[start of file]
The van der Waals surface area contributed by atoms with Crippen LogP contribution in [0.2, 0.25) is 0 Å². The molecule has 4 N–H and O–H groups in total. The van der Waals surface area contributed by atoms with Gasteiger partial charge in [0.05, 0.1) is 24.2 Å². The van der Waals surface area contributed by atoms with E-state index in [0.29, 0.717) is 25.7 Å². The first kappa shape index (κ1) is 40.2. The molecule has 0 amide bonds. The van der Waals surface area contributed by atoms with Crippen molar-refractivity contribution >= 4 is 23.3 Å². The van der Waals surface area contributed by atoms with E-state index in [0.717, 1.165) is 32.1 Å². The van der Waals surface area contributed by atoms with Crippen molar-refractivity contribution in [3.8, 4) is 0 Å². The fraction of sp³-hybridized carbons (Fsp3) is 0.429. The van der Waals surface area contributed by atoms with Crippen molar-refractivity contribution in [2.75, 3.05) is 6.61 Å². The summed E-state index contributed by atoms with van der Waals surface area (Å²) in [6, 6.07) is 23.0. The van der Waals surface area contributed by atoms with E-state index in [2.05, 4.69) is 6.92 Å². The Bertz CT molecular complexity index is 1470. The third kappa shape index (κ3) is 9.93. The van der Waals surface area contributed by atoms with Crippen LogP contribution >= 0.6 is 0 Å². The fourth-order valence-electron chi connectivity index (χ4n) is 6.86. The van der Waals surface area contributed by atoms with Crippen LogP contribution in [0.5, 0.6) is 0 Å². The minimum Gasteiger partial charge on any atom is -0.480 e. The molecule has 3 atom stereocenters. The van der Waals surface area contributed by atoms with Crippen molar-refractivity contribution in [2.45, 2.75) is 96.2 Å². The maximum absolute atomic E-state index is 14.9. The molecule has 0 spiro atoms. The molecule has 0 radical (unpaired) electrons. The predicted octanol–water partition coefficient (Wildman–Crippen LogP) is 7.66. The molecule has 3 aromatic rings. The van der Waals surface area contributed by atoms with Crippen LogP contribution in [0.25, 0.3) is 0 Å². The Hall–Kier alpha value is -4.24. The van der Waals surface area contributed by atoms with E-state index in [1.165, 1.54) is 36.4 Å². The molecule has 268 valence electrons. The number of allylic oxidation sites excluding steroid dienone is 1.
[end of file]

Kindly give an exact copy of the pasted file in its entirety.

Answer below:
The van der Waals surface area contributed by atoms with Crippen LogP contribution in [0.2, 0.25) is 0 Å². The molecule has 4 N–H and O–H groups in total. The van der Waals surface area contributed by atoms with Gasteiger partial charge in [0.05, 0.1) is 24.2 Å². The van der Waals surface area contributed by atoms with E-state index in [0.29, 0.717) is 25.7 Å². The first kappa shape index (κ1) is 40.2. The molecule has 0 amide bonds. The van der Waals surface area contributed by atoms with Crippen molar-refractivity contribution >= 4 is 23.3 Å². The van der Waals surface area contributed by atoms with E-state index in [0.717, 1.165) is 32.1 Å². The van der Waals surface area contributed by atoms with Crippen molar-refractivity contribution in [3.8, 4) is 0 Å². The fraction of sp³-hybridized carbons (Fsp3) is 0.429. The van der Waals surface area contributed by atoms with Crippen molar-refractivity contribution in [2.75, 3.05) is 6.61 Å². The summed E-state index contributed by atoms with van der Waals surface area (Å²) in [6, 6.07) is 23.0. The van der Waals surface area contributed by atoms with E-state index in [2.05, 4.69) is 6.92 Å². The Bertz CT molecular complexity index is 1470. The third kappa shape index (κ3) is 9.93. The van der Waals surface area contributed by atoms with Crippen LogP contribution >= 0.6 is 0 Å². The fourth-order valence-electron chi connectivity index (χ4n) is 6.86. The van der Waals surface area contributed by atoms with Crippen LogP contribution in [0.5, 0.6) is 0 Å². The minimum Gasteiger partial charge on any atom is -0.480 e. The molecule has 3 atom stereocenters. The van der Waals surface area contributed by atoms with Crippen molar-refractivity contribution in [2.45, 2.75) is 96.2 Å². The maximum absolute atomic E-state index is 14.9. The molecule has 0 spiro atoms. The molecule has 0 radical (unpaired) electrons. The predicted octanol–water partition coefficient (Wildman–Crippen LogP) is 7.66. The molecule has 3 aromatic rings. The van der Waals surface area contributed by atoms with Crippen LogP contribution in [0.25, 0.3) is 0 Å². The Hall–Kier alpha value is -4.24. The van der Waals surface area contributed by atoms with E-state index in [1.165, 1.54) is 36.4 Å². The molecule has 268 valence electrons. The number of allylic oxidation sites excluding steroid dienone is 1.